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Nowadays poetry and other literature, use all kinds of language and there is no longer any specific literary language. MacDiarmid did not confine himself to Scots and certainly, on the occasions when I was in his presence, didn't speak it. But in those poems in which he used it, he certainly used it to tremendous effect.

Told Telt: A Collection Of Poems And Lyrics

His early lyrics shine as brightly now as when they were first published in Sangschaw and Penny Wheep An see the deid come lowpin owre The auld grey waas. Muckle men wi tousled beards I grat at as a bairn 'll scramble frae the crrodit clay Wi feck o swearin. An glower at God an aa his gang 0 angels i the lift -Thae trashy bleezin French-like folk Wha gar'd them shift.

Fain the women folk'll seek To mak them haud their row - Fegs, God's no blate gin he stir up The men o Crowdieknowe! MacDiarmid's most famous poem is The Drunk Man Looks at the Thistle, which as well as being a highly comic satire, is also, as described by Professor Tom Crawford "a verse anatomy of the condition of Scotland.

told telt a collection of poems and lyrics Manual

MacDiarmid was a master of invective and polemic and in the Middle Ages would have been a bonnie flyter. Amongst other things in The Drunk Man, he hits up the Burns Supper cult among people who know little of Burns's poetry, don't speak his language, but are just looking for the chance of a good feed and a booze-up in the guise of "culture":- No wan in fifty kens a wurd Burns wrote But misapplied's aabody's property And gin there was his like alive the day They'd be the last a kennin haun tae gie. Aa they've tae say was aften said afore A lad was born in Kyle to blaw aboot.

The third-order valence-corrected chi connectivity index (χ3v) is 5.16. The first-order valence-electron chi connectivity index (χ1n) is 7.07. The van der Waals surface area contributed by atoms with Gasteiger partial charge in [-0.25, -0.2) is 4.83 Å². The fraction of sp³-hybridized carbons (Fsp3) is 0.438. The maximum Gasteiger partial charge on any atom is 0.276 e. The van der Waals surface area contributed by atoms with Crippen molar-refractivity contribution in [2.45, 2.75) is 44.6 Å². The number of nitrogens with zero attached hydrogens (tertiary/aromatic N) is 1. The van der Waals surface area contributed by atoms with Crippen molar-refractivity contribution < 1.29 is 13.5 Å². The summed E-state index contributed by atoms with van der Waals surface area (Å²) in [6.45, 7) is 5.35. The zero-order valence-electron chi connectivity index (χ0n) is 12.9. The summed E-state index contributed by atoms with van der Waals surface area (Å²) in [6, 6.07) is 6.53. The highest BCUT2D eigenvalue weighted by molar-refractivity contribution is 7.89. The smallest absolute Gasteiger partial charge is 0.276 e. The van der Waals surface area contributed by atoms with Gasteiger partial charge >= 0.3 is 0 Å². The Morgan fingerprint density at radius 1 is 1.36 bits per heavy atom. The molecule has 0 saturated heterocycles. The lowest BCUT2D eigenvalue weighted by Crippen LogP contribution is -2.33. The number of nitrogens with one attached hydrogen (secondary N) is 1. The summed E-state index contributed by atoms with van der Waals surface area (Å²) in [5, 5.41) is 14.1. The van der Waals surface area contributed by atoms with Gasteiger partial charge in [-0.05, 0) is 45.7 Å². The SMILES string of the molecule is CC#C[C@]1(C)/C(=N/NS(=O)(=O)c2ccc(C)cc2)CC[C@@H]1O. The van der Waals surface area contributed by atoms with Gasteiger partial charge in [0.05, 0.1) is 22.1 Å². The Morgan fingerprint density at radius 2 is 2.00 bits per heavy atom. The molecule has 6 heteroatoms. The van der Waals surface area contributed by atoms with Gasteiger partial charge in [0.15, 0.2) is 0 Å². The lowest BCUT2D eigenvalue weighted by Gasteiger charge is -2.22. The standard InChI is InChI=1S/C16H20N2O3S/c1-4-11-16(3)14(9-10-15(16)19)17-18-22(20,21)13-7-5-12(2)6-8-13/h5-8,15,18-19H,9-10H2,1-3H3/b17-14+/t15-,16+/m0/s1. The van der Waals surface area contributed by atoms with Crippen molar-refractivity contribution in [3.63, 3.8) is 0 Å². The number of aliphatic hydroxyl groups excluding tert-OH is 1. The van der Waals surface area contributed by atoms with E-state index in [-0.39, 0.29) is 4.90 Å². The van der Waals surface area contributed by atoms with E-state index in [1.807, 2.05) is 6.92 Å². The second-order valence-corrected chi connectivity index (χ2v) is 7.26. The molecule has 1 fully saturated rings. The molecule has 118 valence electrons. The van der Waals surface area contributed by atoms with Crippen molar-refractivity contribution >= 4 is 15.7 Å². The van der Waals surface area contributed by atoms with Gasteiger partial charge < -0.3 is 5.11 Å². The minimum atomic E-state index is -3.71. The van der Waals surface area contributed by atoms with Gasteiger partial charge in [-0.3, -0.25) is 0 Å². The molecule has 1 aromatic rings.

Explaining my depression to my mother // Sabrina Benaim // Audio // Spoken Poetry

What unco fate mak's him the dumpin grun For aa the sloppy rubbish they jaw oot? William Soutar, born in Perth in , was a very different man, with a very different life story. Because his poetry was, for the most part, short, he has I think been under-rated until now. But few 20th century Scots poets have used the Scots language with more art and skill.

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He didn't need to trawl the dictionary for Scots words : he grew up hearing them all round him. He was the son of a craftsman joiner, went to Perth Academy and Edinburgh University and would have become an English teacher, if he hadn't become an invalid due to a form of spondylitis that is probably now curable. In those days, invalids were confined to bedrooms, so he lay for thirteen years and wrote poetry, visited by other Scots writers, including MacDiarmid, with whom he had many a passionate argument about politics and art.

The two men were friends but they didn't agree about some things. Soutar, like other poets of the renaissance, wanted to give new life to the mather tongue and he saw no better way of doing this than through our children, so he wrote a lot of poems specially for them. Or lang he to his ain door Doun by a condie-hole; And thocht as he was stappin owre "Vermin are ill tae thole! One of his most beautiful poems The Tryst - which many people have set tunes to - to me has the same magic quality found in these ancient songs.

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Poems & Songs of Eskdale & Langholm Common-Riding

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